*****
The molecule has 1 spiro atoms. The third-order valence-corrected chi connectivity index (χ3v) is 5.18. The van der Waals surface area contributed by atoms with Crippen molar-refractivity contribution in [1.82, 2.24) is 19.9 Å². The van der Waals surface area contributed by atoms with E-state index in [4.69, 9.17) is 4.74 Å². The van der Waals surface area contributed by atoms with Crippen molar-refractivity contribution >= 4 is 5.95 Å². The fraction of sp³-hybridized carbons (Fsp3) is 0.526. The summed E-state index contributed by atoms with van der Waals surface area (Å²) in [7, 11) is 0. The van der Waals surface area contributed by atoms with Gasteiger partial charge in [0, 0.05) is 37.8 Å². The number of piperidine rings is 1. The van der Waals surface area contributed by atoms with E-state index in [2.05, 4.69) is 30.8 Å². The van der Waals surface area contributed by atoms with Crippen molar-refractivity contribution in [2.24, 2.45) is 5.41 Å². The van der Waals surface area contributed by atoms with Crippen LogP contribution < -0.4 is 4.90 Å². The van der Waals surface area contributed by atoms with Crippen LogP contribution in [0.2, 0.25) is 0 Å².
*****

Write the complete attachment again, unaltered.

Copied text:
The molecule has 1 spiro atoms. The third-order valence-corrected chi connectivity index (χ3v) is 5.18. The van der Waals surface area contributed by atoms with Crippen molar-refractivity contribution in [1.82, 2.24) is 19.9 Å². The van der Waals surface area contributed by atoms with E-state index in [4.69, 9.17) is 4.74 Å². The van der Waals surface area contributed by atoms with Crippen molar-refractivity contribution >= 4 is 5.95 Å². The fraction of sp³-hybridized carbons (Fsp3) is 0.526. The summed E-state index contributed by atoms with van der Waals surface area (Å²) in [7, 11) is 0. The van der Waals surface area contributed by atoms with Gasteiger partial charge in [0, 0.05) is 37.8 Å². The number of piperidine rings is 1. The van der Waals surface area contributed by atoms with E-state index in [2.05, 4.69) is 30.8 Å². The van der Waals surface area contributed by atoms with Crippen molar-refractivity contribution in [2.24, 2.45) is 5.41 Å². The van der Waals surface area contributed by atoms with Crippen LogP contribution < -0.4 is 4.90 Å². The van der Waals surface area contributed by atoms with Crippen LogP contribution in [0.2, 0.25) is 0 Å².